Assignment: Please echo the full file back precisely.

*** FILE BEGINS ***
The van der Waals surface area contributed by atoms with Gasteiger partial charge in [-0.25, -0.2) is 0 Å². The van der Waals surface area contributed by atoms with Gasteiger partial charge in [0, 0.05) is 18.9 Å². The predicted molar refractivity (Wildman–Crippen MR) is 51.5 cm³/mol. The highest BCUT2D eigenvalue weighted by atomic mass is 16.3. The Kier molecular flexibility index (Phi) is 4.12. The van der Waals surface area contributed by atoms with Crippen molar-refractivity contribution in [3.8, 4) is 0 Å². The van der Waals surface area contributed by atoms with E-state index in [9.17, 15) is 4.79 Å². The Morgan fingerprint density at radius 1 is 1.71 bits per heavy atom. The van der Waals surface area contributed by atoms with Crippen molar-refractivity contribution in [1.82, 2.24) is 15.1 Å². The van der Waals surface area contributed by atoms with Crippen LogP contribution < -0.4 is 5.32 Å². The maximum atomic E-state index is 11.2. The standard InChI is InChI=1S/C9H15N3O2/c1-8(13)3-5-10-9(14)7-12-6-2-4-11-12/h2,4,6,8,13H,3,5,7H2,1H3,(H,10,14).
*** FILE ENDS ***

The van der Waals surface area contributed by atoms with Gasteiger partial charge in [-0.25, -0.2) is 0 Å². The van der Waals surface area contributed by atoms with Gasteiger partial charge in [0, 0.05) is 18.9 Å². The predicted molar refractivity (Wildman–Crippen MR) is 51.5 cm³/mol. The highest BCUT2D eigenvalue weighted by atomic mass is 16.3. The Kier molecular flexibility index (Phi) is 4.12. The van der Waals surface area contributed by atoms with Crippen molar-refractivity contribution in [3.8, 4) is 0 Å². The van der Waals surface area contributed by atoms with E-state index in [9.17, 15) is 4.79 Å². The Morgan fingerprint density at radius 1 is 1.71 bits per heavy atom. The van der Waals surface area contributed by atoms with Crippen molar-refractivity contribution in [1.82, 2.24) is 15.1 Å². The van der Waals surface area contributed by atoms with Crippen LogP contribution < -0.4 is 5.32 Å². The maximum atomic E-state index is 11.2. The standard InChI is InChI=1S/C9H15N3O2/c1-8(13)3-5-10-9(14)7-12-6-2-4-11-12/h2,4,6,8,13H,3,5,7H2,1H3,(H,10,14).